Saturday, August 09, 2014

Battle of Bentonville (N.C.) interactive panoramas/tour

Click here for my interactive Antietam, Cedar Mountain, Chickamauga, Cold Harbor, Gettysburg, Harris Farm, Manassas, Malvern Hill, Salem Church, Spotsylvania Courthouse and Harrison's Landing panoramas. (Whew! That's a mouthful.)



Under a stand of trees and a bed of pine cones and needles rest the remains of 20 unknown Rebels who died at the Battle of Bentonville (N.C.). Outnumbered nearly 3-to-1 (60,000 to 21,000), the Confederates were routed here on March 19-21, 1865, suffering more than 3,000 casualties to about 1,600 for the Union army in a battle "remarkable both for the obstinancy with which the Rebels fought and the terrible fire which they maintained."

"Beautiful day," a 5th Connecticut soldier noted of the Sunday the battle began. "Peach trees in blossom and all the country seems lovely, but the sound of cannonading is heard." Less than a month before Lee surrendered to Grant at Appomattox, eight soldiers in the 20th Connecticut were killed or mortally wounded at Bentonville -- including Corporal Abner C. Smith of East Haddam, Conn. He died March 28, nine days after his right leg had been amputated.

"The wound appeared to do well," the regimental chaplain wrote to Smith's wife from Goldsboro, N.C., "and we had hoped that he would recover from the shock. But he was very much exhausted by the long ride from the hospital near to the battle field to this place; and he never fully recovered himself. All was done which could have been under the circumstances: but it was in vain: he continued to fail till the morning of the 28th when he was taken from this scene of pain and sorrow to another world." ...



... Near the graves of Confederate unknowns, a memorial marks the site of a trench containing the remains of 360 Rebel soldiers, all gathered from the battlefield after the Civil War by Confederate veterans. Among the donors for the monument was Union veteran T. E. Harvey, who lost four fingers during the battle. At the dedication on March 20, 1895, Reverend J.J. Harper, son of the farmer on whose property some of the battle swirled, gave a prayer described by Confederate Magazine as "patriotic" and "comprehensive."

"And grant, O Lord," Reverend Harper said, "that the light of Thy presence, and warmth of Thy love and Thy strength of Thy mighty arm may ever be present and manifest to the brave sons of the South, who by Thy providence were preserved through the dangers and carnage of war, and the eclipse of the cause they loved, and who still linger on these mortal shores." ...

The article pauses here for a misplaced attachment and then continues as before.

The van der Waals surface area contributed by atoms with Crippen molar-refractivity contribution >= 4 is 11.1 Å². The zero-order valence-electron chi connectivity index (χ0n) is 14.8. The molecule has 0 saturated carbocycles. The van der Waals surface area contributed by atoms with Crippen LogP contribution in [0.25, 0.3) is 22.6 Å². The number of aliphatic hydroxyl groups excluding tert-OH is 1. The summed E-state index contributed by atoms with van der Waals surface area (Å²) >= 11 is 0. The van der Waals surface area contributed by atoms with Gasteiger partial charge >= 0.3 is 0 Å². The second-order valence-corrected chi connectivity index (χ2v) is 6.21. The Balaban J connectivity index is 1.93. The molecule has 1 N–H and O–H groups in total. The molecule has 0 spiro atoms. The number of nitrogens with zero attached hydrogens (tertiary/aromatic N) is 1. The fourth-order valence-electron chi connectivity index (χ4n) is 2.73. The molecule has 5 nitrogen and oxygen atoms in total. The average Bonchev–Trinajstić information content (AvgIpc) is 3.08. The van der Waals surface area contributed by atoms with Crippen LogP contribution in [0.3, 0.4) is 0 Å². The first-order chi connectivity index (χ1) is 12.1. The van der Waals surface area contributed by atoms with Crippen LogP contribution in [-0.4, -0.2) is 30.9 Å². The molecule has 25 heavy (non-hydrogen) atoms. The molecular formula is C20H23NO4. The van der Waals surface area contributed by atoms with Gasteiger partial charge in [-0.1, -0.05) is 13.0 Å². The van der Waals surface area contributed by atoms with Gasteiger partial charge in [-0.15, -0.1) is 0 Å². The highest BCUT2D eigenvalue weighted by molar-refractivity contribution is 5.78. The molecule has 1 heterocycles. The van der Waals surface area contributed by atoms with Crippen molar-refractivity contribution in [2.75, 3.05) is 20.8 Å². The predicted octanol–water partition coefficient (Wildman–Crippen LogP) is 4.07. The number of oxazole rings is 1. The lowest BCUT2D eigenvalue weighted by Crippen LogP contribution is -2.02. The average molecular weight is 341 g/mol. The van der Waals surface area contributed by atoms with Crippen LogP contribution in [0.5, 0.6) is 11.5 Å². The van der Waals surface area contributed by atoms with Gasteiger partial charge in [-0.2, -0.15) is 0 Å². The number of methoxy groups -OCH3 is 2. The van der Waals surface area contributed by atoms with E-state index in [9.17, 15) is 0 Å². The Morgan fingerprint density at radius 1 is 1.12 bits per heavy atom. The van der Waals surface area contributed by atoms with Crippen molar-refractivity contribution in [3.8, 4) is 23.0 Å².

... The Rebels made five attacks from right to left here but were stopped by the Union army's XX Corps. The Army of Tennessee made its last great charge of the war across this field, which is privately owned and still farmed today ...



... More than 500 wounded Union were treated at the house of John and Amy Harper, whose 11-member family was ordered to stay upstairs while a field hospital operated downstairs. After the Union army left the area, it left behind about 50 wounded Rebels, 23 of whom died in the Harper family's care and were later buried near the family graveyard. (Pan to the far right in the interactive panorama above to view it.)  It wasn't the first time the war hit home for the Harpers, whose 16-year-old son, Martin, a private in the 20th North Carolina, had been wounded at the Battle of South Mountain on Sept. 14, 1862. ...


... This pink granite monument honors the sacrifice of Texas soldiers at Bentonville. It's nearly identical to the state's monuments at Antietam and Gettysburg ...


... and this cenotaph honors all Rebel soldiers who fell at Bentonville. "Sleep soldier sleep in thy rough earthen tomb," begins the inscription on the side. ...


... Union soldiers, including those of the 5th and 20th Connecticut, are also remembered at Bentonville. This monument was placed on the battlefield by Sons of Union Veterans in 2013.

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